After a 17-day trial in the United States District Court for the Central District of California, a jury found Todd Michael Ficeto guilty of 18 felonies: one count of conspiracy to commit securities fraud and wire fraud, seven counts of securities fraud, two counts of investment adviser fraud, one count of money laundering conspiracy, five counts of money laundering, one count of obstruction of justice, and one count of making false statements. Ficeto was sentenced to 72 months in federal prison and ordered to pay $215,815,031 in restitution; also, he forfeited $6,954,265 in funds he laundered for his personal gain into accounts in the Cook Islands days before his SEC testimony and money Ficeto used to purchase homes in Malibu, California and Park City, Utah with the illicit proceeds. This money was returned to his victims. Co-Defendant Colin Heatherington testified for the government at Ficeto's trial and received a deferred prosecution agreement in exchange for his cooperation. As alleged in part in the DOJ Release:

Ficeto was the president of Hunter World Markets (HWM), a Beverly Hills-based broker-dealer that he co-owned with German financier Florian Wilhelm Jürgen Homm. Homm founded Absolute Capital Management Holdings (Absolute Funds), a Cayman Island-based company that managed eight hedge funds and which Homm operated from Mallorca, Spain. Homm, 60, was indicted in March 2013 on charges of securities fraud and wire fraud after he was arrested in Italy, but later fled to Germany and remains there as a fugitive from justice.

Between September 2004 and September 2007, Ficeto used HWM's investment arm to find small, private companies that could be converted into publicly traded penny-stock businesses. Once the penny stock companies went public, Ficeto arranged financing deals where Homm invested millions of dollars from the Absolute Funds to acquire a majority of the new company's stock. Through these financial deals, Ficeto and Homm paid themselves substantial "placement agent" fees and issued themselves and their co-conspirators millions of shares of the newly created penny stock companies.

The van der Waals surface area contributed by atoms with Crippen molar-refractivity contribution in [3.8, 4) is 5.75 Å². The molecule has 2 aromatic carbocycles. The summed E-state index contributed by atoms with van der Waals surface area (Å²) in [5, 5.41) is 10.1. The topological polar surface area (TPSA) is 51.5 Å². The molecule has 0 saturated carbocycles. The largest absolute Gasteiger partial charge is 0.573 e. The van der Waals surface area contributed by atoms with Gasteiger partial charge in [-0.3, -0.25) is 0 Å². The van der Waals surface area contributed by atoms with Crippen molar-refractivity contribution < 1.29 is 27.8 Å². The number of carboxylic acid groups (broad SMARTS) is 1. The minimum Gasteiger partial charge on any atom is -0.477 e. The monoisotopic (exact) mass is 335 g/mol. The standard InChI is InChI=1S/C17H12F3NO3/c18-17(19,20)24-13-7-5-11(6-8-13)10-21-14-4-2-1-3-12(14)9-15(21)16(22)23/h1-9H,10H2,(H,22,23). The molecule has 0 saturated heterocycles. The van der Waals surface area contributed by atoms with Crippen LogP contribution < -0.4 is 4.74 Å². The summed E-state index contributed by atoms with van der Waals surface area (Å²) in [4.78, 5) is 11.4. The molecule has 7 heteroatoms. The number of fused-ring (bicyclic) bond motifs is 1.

Ficeto also caused existing shareholders in the penny stock companies to enter into "lock-up agreements" that prevented them from traded these companies' shares. Meanwhile, Ficeto, Homm and their co-conspirators freely traded the shares they controlled, and executed their scheme by trading the penny stocks - through HWM - at prices set by Homm and co-defendant Colin Heatherington, 45, of Port Alberni, Canada, along with his brother, Craig Heatherington, 42, of Queensland, Australia. In several of the penny stock companies, Ficeto and his co-conspirators accounted for more than 90 percent of the companies' trading volume.

Ficeto, Homm, and other co-conspirators fraudulently manipulated the penny stocks to inflate their prices, exaggerating the purported profitability of the Absolute Funds. As a result, the co-conspirators were able to sell their own shares of the penny stocks at the inflated prices to the hedge funds.

For example, over the span of four minutes near the end of the trading day on May 15, 2007, Ficeto, Homm and Colin Heatherington, through manipulative cross-trades at HWM, caused the price of a penny stock company's shares to increase from $3.25 to $12.

The stock price inflation also served to overstate the performance of the hedge funds that, in turn, generated substantial performance fees and other compensation for defendant Homm and his co-conspirators. The co-conspirators then used the inflated performance figures to induce investments from unsuspecting victim-investors.